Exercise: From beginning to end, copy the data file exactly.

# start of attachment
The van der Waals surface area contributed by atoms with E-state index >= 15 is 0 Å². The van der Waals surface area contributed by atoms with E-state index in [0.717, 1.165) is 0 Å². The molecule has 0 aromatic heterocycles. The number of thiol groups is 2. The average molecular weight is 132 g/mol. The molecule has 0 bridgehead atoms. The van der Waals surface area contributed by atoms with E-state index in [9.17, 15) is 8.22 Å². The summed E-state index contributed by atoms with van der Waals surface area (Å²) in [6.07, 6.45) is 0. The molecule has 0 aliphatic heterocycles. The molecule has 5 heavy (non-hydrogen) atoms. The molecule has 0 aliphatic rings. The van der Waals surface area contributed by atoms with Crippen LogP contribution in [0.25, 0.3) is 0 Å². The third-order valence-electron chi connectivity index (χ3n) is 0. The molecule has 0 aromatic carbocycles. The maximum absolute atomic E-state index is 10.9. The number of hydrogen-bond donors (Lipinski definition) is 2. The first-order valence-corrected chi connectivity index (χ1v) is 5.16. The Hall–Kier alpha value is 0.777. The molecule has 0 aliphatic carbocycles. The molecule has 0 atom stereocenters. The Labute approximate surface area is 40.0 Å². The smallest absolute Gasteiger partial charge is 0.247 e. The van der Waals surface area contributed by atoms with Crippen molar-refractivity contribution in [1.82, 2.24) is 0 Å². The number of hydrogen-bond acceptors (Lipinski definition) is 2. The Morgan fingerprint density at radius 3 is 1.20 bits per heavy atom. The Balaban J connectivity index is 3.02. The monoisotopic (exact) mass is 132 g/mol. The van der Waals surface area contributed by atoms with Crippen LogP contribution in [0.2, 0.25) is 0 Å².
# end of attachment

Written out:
The van der Waals surface area contributed by atoms with E-state index >= 15 is 0 Å². The van der Waals surface area contributed by atoms with E-state index in [0.717, 1.165) is 0 Å². The molecule has 0 aromatic heterocycles. The number of thiol groups is 2. The average molecular weight is 132 g/mol. The molecule has 0 bridgehead atoms. The van der Waals surface area contributed by atoms with E-state index in [9.17, 15) is 8.22 Å². The summed E-state index contributed by atoms with van der Waals surface area (Å²) in [6.07, 6.45) is 0. The molecule has 0 aliphatic heterocycles. The molecule has 5 heavy (non-hydrogen) atoms. The molecule has 0 aliphatic rings. The van der Waals surface area contributed by atoms with Crippen LogP contribution in [0.25, 0.3) is 0 Å². The third-order valence-electron chi connectivity index (χ3n) is 0. The molecule has 0 aromatic carbocycles. The maximum absolute atomic E-state index is 10.9. The number of hydrogen-bond donors (Lipinski definition) is 2. The first-order valence-corrected chi connectivity index (χ1v) is 5.16. The Hall–Kier alpha value is 0.777. The molecule has 0 aliphatic carbocycles. The molecule has 0 atom stereocenters. The Labute approximate surface area is 40.0 Å². The smallest absolute Gasteiger partial charge is 0.247 e. The van der Waals surface area contributed by atoms with Crippen molar-refractivity contribution in [1.82, 2.24) is 0 Å². The number of hydrogen-bond acceptors (Lipinski definition) is 2. The Morgan fingerprint density at radius 3 is 1.20 bits per heavy atom. The Balaban J connectivity index is 3.02. The monoisotopic (exact) mass is 132 g/mol. The van der Waals surface area contributed by atoms with Crippen LogP contribution in [0.2, 0.25) is 0 Å².